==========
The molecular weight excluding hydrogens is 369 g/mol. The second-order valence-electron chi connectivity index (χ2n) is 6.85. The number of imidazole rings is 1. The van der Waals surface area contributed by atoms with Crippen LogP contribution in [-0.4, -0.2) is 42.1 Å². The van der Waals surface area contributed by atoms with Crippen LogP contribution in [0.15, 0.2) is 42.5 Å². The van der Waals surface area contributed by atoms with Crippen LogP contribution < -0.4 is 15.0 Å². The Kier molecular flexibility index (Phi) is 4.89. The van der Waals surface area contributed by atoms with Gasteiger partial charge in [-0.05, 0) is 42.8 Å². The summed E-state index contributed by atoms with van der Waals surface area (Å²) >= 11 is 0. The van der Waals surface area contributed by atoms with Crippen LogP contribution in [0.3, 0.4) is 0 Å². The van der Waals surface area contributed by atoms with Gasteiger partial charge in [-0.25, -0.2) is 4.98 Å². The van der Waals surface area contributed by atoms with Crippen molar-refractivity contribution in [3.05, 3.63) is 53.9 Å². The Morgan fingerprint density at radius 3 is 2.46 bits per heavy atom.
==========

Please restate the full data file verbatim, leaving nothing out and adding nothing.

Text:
The molecular weight excluding hydrogens is 369 g/mol. The second-order valence-electron chi connectivity index (χ2n) is 6.85. The number of imidazole rings is 1. The van der Waals surface area contributed by atoms with Crippen LogP contribution in [-0.4, -0.2) is 42.1 Å². The van der Waals surface area contributed by atoms with Crippen LogP contribution in [0.15, 0.2) is 42.5 Å². The van der Waals surface area contributed by atoms with Crippen LogP contribution < -0.4 is 15.0 Å². The Kier molecular flexibility index (Phi) is 4.89. The van der Waals surface area contributed by atoms with Gasteiger partial charge in [-0.05, 0) is 42.8 Å². The summed E-state index contributed by atoms with van der Waals surface area (Å²) >= 11 is 0. The van der Waals surface area contributed by atoms with Crippen LogP contribution in [0.3, 0.4) is 0 Å². The van der Waals surface area contributed by atoms with Gasteiger partial charge in [-0.25, -0.2) is 4.98 Å². The van der Waals surface area contributed by atoms with Crippen molar-refractivity contribution in [3.05, 3.63) is 53.9 Å². The Morgan fingerprint density at radius 3 is 2.46 bits per heavy atom.